On Monday, the world lost one of the most prominent, controversial and arguably most effective political leaders of the last 60 years, Singapore's founding Prime Minister Lee Kuan Yew. He passed away peacefully at the Singapore General Hospital at the age of 91.
Lee Kuan Yew wasn't just your ordinary garden-variety politician. In terms of his impact on a newly independent state of Singapore, he was more of a "Founding Father" like George Washington — with Thomas Jefferson and Benjamin Franklin thrown in for good measure.
Lee Kuan Yew served as the leader of Singapore between 1959 and 1990, shepherding this former British colony through its own "declaration of independence" in 1965.
As the Wall Street Journal pointed out Monday, Lee "helped attract massive investment and many of the world's biggest companies to Singapore after he became prime minister in 1959, catapulting living standards to First World status from Third World levels in hardly more than a generation."
And although few Americans know much about Mr. Lee, he was an éminence grise in the global diplomatic community and universally admired across several political generations.
As I wrote nearly two years ago in The Global Guru, even former U.S. President Richard Nixon speculated that, had Lee lived in another time and another place, he might have "attained the global stature of a Churchill, a Disraeli, or a Gladstone."
That said, Lee Kuan Yew was by no means universally loved, remaining a controversial figure throughout his lifetime.
On the one hand, Lee helped Singapore raise itself by its bootstraps to transform itself from a dirt-poor colony to a shiny, modern city-state.
On the other, Lee never ceased to raise the hackles of critics made uncomfortable by his interventionist methods that flew in the face of Western individualism and democracy.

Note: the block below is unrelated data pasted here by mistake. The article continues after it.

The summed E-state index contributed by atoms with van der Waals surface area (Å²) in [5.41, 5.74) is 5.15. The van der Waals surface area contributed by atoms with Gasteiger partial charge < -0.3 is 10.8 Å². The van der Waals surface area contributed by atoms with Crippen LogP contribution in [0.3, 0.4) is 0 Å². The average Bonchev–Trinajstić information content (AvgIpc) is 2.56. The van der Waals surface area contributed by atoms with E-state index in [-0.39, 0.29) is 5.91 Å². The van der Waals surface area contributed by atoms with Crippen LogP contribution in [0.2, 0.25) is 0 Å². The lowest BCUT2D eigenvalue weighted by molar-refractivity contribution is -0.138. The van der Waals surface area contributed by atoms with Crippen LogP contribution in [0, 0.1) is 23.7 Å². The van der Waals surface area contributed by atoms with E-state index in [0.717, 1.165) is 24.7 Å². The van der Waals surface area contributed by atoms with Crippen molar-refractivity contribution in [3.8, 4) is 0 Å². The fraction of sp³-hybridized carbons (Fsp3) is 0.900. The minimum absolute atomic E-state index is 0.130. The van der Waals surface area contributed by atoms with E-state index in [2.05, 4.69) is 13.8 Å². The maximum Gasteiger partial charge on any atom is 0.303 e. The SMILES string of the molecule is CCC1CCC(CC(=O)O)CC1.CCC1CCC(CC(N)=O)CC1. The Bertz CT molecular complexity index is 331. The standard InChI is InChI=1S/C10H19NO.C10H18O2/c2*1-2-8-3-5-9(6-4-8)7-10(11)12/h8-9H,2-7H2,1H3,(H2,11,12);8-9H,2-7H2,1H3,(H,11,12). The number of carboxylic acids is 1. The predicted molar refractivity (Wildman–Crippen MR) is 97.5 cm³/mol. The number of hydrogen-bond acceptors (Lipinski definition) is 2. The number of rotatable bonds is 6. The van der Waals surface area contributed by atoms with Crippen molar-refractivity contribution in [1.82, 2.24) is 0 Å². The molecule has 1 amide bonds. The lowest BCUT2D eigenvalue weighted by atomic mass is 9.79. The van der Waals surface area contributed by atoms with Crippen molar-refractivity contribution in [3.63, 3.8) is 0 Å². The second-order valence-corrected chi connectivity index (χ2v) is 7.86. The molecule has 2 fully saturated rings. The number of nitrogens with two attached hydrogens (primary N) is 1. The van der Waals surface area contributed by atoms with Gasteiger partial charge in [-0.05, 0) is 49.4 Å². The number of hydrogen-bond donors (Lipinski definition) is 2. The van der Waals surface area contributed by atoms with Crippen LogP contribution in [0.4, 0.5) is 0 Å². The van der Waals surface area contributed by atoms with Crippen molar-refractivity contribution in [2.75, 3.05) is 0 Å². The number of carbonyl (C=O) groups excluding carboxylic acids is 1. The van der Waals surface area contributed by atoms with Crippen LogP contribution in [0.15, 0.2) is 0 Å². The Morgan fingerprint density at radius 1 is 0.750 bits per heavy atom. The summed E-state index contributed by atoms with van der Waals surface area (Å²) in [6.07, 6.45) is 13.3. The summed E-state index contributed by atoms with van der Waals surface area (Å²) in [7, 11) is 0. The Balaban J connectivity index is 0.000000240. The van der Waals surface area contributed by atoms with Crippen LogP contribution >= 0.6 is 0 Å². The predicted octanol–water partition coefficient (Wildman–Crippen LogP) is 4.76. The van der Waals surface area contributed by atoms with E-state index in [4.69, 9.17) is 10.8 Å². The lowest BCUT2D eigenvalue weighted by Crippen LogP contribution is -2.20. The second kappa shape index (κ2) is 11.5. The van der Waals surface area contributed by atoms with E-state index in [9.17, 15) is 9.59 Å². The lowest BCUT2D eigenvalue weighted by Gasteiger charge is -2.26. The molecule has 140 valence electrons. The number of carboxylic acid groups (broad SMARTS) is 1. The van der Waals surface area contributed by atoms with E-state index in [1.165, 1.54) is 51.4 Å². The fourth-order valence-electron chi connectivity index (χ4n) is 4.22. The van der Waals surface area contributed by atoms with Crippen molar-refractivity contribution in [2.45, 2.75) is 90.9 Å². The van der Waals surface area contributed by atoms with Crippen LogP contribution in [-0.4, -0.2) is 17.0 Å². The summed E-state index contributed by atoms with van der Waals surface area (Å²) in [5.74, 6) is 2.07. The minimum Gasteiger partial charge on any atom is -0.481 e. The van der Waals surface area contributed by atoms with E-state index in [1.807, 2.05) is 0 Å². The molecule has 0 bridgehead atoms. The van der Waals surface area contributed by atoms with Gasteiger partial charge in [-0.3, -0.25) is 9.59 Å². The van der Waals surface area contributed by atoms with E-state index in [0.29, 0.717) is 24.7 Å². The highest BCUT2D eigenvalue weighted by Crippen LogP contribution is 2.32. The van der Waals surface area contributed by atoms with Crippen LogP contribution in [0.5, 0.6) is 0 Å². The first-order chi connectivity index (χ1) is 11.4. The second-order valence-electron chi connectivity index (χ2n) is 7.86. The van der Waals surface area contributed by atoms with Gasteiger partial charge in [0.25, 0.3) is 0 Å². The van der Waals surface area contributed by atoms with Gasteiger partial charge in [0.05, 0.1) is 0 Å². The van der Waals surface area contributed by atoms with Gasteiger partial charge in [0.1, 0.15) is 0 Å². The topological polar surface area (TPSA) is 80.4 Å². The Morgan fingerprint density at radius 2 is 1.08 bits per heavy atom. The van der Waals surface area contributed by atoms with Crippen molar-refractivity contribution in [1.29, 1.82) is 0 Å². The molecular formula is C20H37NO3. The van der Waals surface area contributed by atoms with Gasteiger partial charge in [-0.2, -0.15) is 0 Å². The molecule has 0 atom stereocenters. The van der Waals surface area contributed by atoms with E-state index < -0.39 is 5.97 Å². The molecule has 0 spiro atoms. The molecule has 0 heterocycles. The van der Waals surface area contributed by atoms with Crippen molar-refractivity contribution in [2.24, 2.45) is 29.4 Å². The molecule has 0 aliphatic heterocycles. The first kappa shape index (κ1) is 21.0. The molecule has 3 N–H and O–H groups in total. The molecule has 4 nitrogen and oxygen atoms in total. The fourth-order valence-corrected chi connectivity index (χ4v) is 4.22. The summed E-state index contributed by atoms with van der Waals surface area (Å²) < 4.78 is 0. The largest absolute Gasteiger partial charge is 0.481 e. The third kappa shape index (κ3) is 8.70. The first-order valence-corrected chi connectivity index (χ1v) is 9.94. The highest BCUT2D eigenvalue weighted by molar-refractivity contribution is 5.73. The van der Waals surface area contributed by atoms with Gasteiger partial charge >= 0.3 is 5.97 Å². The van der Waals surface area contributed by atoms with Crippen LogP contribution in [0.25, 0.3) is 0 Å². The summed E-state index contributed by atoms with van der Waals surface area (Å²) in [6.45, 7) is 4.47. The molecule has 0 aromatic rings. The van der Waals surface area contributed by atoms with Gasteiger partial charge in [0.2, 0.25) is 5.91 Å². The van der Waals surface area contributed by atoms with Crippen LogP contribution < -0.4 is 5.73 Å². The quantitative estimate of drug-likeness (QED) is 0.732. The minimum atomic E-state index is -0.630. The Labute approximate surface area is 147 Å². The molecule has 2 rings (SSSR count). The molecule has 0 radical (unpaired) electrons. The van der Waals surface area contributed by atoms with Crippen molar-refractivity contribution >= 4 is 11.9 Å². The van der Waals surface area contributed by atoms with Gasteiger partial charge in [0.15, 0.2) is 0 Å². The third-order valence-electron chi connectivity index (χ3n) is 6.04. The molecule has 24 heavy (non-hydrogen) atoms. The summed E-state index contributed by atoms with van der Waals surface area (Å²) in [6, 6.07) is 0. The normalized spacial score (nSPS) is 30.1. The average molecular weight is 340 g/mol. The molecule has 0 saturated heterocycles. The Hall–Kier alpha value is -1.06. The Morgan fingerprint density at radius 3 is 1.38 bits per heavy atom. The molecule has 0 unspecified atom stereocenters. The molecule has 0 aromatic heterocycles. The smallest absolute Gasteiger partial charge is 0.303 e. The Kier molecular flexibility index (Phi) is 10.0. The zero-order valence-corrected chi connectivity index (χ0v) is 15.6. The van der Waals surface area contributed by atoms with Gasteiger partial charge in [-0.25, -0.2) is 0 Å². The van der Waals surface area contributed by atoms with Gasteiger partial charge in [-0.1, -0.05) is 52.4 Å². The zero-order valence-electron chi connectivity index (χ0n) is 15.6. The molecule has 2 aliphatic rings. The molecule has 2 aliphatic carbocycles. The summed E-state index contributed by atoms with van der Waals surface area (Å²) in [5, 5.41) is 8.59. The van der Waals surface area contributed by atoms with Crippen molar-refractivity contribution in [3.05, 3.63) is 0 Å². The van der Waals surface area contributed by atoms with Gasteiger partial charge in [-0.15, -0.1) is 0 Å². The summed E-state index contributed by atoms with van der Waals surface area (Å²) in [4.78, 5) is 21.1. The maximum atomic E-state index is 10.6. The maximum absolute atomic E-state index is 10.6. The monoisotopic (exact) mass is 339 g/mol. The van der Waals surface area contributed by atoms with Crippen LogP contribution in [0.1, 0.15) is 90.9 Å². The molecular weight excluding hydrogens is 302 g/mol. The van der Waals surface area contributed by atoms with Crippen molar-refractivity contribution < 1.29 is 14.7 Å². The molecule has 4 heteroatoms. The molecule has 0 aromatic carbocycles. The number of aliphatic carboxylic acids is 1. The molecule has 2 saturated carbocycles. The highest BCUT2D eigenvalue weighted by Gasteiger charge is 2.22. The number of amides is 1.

Relentlessly Politically Incorrect
It was only after I read a book, "Lee Kuan Yew: The Grand Master's Insights on China, the United States, and the World," by Graham Allison, Robert Blackwill and Ali Wyne, that I learned to appreciate just how much Singapore owes its success to the vision and determination of a single man.
Via a jarringly honest and relentlessly politically incorrect combination of policies, Lee maintained a laser focus on non-corrupt, efficient government, business-friendly economic policies and often harshly meted out social order.
Lee Kuan Yew once defined himself as "a liberal in the classical sense of that word."
The libertarian economist Friedrich Hayek described himself in the same way.
Yet the two could be hardly more far apart.
Instead, Lee Kuan Yew was, I think, much more about pragmatism and "street smarts" than an overarching philosophy.
As Lee himself put it:
I am not fixated on a particular theory of the world or of society. I am pragmatic. I am prepared to look at the problem and say, all right, what is the best way to solve it that will produce the maximum happiness and well-being for the maximum number of people?